With the pandemic, most of us have been increasingly isolated and I’ve found that taking care of mental health is especially important under these conditions. My family frequently takes CBD and I want to see if it actually helps with feeling anxious and also see how that changes when the flies are put in isolation. I am interested to see if CBD alleviates stress in previously isolated flies, but I am also interested to see if CBD can actively improve anxiety/mood even when the flies aren't particularly stressed.
I have just submitted my third weekly experimental plan and this process is teaching me how to be detailed and precise with planning. Even with everything planned out, It can still be very difficult to keep up with the timing and to make sure each task gets completed. It's only been 2 weeks into working with my independent research question and I already have over 50 vials to keep track of! This number will just continue to grow and this aspect has been challenging my prioritization skills. I will need to collect data from each vial from the past weeks and continue to make more. So far, TRIP has been incredibly engaging and has challenged me to stay organized, efficient, and curious. I’m excited to continue researching and hopefully yield some interesting results!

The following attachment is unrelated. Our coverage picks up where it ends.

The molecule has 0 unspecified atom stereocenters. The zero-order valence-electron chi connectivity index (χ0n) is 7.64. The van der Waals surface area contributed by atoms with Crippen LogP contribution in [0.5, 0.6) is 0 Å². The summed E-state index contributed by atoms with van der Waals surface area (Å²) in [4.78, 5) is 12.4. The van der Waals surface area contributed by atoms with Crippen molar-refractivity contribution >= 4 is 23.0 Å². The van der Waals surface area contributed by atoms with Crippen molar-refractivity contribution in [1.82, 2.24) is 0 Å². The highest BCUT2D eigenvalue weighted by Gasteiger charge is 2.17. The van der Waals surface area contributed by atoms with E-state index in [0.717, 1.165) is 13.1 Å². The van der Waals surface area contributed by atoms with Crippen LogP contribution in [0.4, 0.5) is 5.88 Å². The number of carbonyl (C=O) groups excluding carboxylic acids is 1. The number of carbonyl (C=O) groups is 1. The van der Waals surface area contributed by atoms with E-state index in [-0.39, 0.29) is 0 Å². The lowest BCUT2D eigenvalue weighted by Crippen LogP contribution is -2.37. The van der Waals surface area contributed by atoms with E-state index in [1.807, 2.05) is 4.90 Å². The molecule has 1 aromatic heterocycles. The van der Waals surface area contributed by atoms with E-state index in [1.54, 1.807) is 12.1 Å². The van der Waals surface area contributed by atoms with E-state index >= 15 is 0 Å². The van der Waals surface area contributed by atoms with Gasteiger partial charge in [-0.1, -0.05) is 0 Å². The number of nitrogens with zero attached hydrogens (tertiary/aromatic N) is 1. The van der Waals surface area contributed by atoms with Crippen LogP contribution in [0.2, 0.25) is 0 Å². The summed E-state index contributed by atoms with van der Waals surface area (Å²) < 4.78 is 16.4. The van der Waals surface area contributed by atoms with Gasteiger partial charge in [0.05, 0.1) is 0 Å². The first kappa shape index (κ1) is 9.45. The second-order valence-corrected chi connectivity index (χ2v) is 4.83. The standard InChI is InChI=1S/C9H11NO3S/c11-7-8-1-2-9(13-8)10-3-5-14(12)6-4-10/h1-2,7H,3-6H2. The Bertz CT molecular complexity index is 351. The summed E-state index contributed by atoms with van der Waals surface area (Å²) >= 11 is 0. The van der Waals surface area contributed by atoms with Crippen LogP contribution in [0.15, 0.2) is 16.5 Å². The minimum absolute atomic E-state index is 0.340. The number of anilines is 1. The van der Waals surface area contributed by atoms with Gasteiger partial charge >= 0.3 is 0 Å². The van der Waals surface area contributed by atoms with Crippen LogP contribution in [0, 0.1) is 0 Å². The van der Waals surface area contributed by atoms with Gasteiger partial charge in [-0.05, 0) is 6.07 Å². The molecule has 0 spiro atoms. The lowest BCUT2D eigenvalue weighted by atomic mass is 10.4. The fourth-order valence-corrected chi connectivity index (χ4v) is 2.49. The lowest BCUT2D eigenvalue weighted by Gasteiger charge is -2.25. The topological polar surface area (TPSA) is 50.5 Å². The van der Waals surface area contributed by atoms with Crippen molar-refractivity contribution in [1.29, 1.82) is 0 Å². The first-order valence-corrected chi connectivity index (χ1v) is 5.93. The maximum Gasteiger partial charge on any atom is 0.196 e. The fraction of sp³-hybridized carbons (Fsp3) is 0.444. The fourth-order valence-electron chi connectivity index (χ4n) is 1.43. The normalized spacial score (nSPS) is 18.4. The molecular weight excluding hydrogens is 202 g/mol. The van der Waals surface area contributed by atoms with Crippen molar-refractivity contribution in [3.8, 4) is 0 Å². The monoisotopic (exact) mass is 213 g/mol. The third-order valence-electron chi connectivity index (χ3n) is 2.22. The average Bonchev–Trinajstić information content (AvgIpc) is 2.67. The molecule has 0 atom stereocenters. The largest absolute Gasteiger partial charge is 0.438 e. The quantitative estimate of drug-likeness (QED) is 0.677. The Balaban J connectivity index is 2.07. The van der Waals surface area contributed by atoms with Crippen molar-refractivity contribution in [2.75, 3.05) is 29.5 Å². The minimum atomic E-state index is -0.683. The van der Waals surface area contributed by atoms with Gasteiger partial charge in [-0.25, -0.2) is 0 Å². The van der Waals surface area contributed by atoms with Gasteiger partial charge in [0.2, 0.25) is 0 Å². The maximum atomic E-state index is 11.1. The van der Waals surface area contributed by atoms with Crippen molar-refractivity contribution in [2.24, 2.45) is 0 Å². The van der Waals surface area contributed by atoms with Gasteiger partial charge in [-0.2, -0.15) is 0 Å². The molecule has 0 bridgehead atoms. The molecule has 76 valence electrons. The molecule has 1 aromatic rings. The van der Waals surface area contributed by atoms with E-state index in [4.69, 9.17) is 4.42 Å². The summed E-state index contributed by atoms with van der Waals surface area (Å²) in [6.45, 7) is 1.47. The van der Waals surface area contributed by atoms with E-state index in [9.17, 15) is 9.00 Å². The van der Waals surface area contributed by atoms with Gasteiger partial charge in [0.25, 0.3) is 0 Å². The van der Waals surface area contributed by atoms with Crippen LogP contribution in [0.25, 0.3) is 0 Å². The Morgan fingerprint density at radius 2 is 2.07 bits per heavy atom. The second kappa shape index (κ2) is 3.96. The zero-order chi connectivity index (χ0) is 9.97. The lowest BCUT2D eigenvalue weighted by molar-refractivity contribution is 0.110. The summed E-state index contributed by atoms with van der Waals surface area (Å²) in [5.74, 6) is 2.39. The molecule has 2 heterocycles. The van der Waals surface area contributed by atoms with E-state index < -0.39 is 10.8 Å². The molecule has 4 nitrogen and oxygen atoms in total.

Hi again everyone! We are coming up on week 8 of TRIP and I feel like so much has happened since the beginning of the program. We have sorted, made fly food and drug stocks, done introductory experiments, and now we are beginning our independent projects! Participating in TRIP so far has been so fun and has been a great new experience for me.
Our first experience with fly experiments in the lab was with our introductory fly experiments, where I got to test how high temperatures affect the fertility of the flies. This was very interesting to me because I was initially very interested in fertility when coming into TRIP. My first experiment helped me to really get introduced to the lab and the lab culture. I was very nervous to start my independent project because I wasn’t really sure what I wanted to look into, but I knew that I wanted to be able to connect it to my personal life. For my project, I am studying the effect of taurine, which is found in energy drinks, on anxiety and gut health. This is interesting to me because I experience a lot of anxiety on a regular basis as well as stomach problems, which seemed to be amplified when I started drinking energy drinks. I have used the centrophobism assay to try and see the effects of taurine on anxiety and I will be using the microbiome assay on the different generations of flies to test out my question. If my assumptions are correct, then the anxiety and gut health of the flies will be worsened by the taurine, but that is to be determined so far.